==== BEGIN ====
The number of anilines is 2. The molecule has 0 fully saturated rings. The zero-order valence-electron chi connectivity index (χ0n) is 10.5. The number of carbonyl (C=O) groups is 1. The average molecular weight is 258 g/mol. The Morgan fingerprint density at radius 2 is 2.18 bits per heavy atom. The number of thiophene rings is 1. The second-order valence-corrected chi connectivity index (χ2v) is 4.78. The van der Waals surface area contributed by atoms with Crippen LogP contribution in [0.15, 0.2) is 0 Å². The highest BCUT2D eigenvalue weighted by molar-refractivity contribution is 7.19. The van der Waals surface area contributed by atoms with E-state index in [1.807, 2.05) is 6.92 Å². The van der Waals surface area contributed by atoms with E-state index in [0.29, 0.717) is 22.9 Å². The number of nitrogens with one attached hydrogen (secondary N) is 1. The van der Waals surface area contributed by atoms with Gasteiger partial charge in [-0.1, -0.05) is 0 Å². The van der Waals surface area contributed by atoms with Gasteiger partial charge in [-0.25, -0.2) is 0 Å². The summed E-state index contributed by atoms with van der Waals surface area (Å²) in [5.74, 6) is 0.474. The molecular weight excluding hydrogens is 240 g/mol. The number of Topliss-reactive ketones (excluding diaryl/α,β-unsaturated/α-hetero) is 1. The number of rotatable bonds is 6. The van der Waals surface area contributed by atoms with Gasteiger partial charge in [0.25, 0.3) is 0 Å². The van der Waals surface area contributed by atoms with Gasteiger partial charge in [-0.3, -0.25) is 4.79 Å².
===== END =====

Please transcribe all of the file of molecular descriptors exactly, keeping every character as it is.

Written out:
The number of anilines is 2. The molecule has 0 fully saturated rings. The zero-order valence-electron chi connectivity index (χ0n) is 10.5. The number of carbonyl (C=O) groups is 1. The average molecular weight is 258 g/mol. The Morgan fingerprint density at radius 2 is 2.18 bits per heavy atom. The number of thiophene rings is 1. The second-order valence-corrected chi connectivity index (χ2v) is 4.78. The van der Waals surface area contributed by atoms with Crippen LogP contribution in [0.15, 0.2) is 0 Å². The highest BCUT2D eigenvalue weighted by molar-refractivity contribution is 7.19. The van der Waals surface area contributed by atoms with E-state index in [1.807, 2.05) is 6.92 Å². The van der Waals surface area contributed by atoms with E-state index in [0.29, 0.717) is 22.9 Å². The number of nitrogens with one attached hydrogen (secondary N) is 1. The van der Waals surface area contributed by atoms with Gasteiger partial charge in [-0.1, -0.05) is 0 Å². The van der Waals surface area contributed by atoms with Gasteiger partial charge in [-0.25, -0.2) is 0 Å². The summed E-state index contributed by atoms with van der Waals surface area (Å²) in [5.74, 6) is 0.474. The molecular weight excluding hydrogens is 240 g/mol. The number of Topliss-reactive ketones (excluding diaryl/α,β-unsaturated/α-hetero) is 1. The number of rotatable bonds is 6. The van der Waals surface area contributed by atoms with Gasteiger partial charge in [0.25, 0.3) is 0 Å². The van der Waals surface area contributed by atoms with Gasteiger partial charge in [-0.3, -0.25) is 4.79 Å².